On April 19, Farm Aid was proud to join agriculture, rural, and mental health professional organizations representing millions of members across the country to urge Congress to continue full funding for the Farm and Ranch Stress Assistance Network (FRSAN) in Fiscal Year 2023. We’re grateful to our partners at National Farmers Union and the National Association of State Departments of Agriculture for their leadership on this effort.
The purpose of FRSAN, which was implemented following passage of the 2018 Farm Bill, is to establish and fund a service provider network that connects individuals and their families engaged in farming, ranching, and other agriculture-related occupations to stress assistance programs. Four regional centers were established with FRSAN funding and they coordinate efforts to serve the unique needs of their respective populations. These centers evaluate the needs in their regions, and then develop and implement training and services to address farm stress issues. Farm Aid is a member of two regional centers—the Northeast and the West. With FRSAN funding, Farm Aid has been able to increase the capacity of our hotline team (now made up of six members) to answer calls and emails from farmers, lengthen the hotline’s hours of operation, and broaden our outreach to a larger audience of farmers.
As the letter to Senate and House Agriculture Committee leaders states, a strong need remains for FRSAN funding and programming. A poll conducted in December 2021 found that during that calendar year, most farmers and farm workers (61%) and rural adults (52%) reported experiencing more stress and mental health challenges compared to the prior year. The same poll also found that while stigma around seeking help or treatment for mental health has decreased, it remains a factor, especially in agriculture. Over the past year, the majority of rural adults, farmers, and farm workers say there is at least some stigma around stress and mental health in their communities. Stigma can create barriers to seeking assistance, and programs like FRSAN are needed to help reduce stigma and increase access to services.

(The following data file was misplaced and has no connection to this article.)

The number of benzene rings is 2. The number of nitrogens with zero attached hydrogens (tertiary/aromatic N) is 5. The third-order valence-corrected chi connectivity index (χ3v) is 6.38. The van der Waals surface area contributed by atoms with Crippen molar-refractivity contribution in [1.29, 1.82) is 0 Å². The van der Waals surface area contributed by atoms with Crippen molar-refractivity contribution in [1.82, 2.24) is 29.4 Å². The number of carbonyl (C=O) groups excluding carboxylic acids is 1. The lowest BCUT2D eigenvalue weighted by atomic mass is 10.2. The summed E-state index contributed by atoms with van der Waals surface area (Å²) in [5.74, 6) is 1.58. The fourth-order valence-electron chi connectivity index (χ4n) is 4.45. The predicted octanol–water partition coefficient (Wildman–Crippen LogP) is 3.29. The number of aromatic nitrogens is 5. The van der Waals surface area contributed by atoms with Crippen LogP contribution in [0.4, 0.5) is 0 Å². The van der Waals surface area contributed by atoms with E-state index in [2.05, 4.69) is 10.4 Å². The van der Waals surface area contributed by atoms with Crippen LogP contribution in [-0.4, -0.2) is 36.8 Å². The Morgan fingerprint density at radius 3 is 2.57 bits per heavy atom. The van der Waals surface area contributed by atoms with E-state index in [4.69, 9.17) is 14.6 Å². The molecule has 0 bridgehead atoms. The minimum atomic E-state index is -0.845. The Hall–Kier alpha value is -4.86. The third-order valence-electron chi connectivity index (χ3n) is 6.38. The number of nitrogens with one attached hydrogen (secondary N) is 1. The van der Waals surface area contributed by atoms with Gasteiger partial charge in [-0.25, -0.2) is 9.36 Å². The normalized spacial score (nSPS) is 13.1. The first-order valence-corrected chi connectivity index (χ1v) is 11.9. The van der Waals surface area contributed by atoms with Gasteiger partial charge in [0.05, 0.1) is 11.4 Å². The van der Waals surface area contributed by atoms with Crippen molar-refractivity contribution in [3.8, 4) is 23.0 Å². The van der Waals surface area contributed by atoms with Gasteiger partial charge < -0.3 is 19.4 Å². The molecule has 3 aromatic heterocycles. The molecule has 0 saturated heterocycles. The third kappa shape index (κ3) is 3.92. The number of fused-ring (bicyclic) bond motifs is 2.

There are many reasons for ongoing farm stress and mental health challenges for farmers and farm workers, including volatility in the farm economy, the financial risk involved in agriculture, weather unpredictability, and a changing climate. Moreover, 60 percent of rural residents live in areas with mental health professional shortages. Ongoing funding is essential as the FRSAN regional centers continue to develop their networks and programming to serve populations where the need is great, and resources are often limited.
Farm Aid is honored to be part of this work, which has been part of our work 1985. Providing a listening ear and resources to farmers and ranchers is critical for the well-being of farmers, ranchers, rural communities, and all of us who participate in the farm and food system by eating.